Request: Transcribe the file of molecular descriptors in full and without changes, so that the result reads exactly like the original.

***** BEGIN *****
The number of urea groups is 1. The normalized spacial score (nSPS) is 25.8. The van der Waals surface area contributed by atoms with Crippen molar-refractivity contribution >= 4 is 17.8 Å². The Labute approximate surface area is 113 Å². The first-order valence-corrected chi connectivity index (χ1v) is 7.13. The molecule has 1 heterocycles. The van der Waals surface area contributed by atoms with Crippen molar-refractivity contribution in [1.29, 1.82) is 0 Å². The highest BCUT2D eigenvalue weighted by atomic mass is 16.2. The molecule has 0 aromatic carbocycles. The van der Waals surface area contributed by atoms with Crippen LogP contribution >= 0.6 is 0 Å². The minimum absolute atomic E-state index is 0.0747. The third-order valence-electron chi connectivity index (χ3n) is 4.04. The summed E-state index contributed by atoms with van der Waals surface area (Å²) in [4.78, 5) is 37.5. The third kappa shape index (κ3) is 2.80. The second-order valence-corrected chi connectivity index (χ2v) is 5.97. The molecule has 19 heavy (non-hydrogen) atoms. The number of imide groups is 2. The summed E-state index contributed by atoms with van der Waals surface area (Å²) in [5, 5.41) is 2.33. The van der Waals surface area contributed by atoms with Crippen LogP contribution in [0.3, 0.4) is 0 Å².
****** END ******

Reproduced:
The number of urea groups is 1. The normalized spacial score (nSPS) is 25.8. The van der Waals surface area contributed by atoms with Crippen molar-refractivity contribution >= 4 is 17.8 Å². The Labute approximate surface area is 113 Å². The first-order valence-corrected chi connectivity index (χ1v) is 7.13. The molecule has 1 heterocycles. The van der Waals surface area contributed by atoms with Crippen molar-refractivity contribution in [1.29, 1.82) is 0 Å². The highest BCUT2D eigenvalue weighted by atomic mass is 16.2. The molecule has 0 aromatic carbocycles. The van der Waals surface area contributed by atoms with Crippen LogP contribution >= 0.6 is 0 Å². The minimum absolute atomic E-state index is 0.0747. The third-order valence-electron chi connectivity index (χ3n) is 4.04. The summed E-state index contributed by atoms with van der Waals surface area (Å²) in [4.78, 5) is 37.5. The third kappa shape index (κ3) is 2.80. The second-order valence-corrected chi connectivity index (χ2v) is 5.97. The molecule has 19 heavy (non-hydrogen) atoms. The number of imide groups is 2. The summed E-state index contributed by atoms with van der Waals surface area (Å²) in [5, 5.41) is 2.33. The van der Waals surface area contributed by atoms with Crippen LogP contribution in [0.3, 0.4) is 0 Å².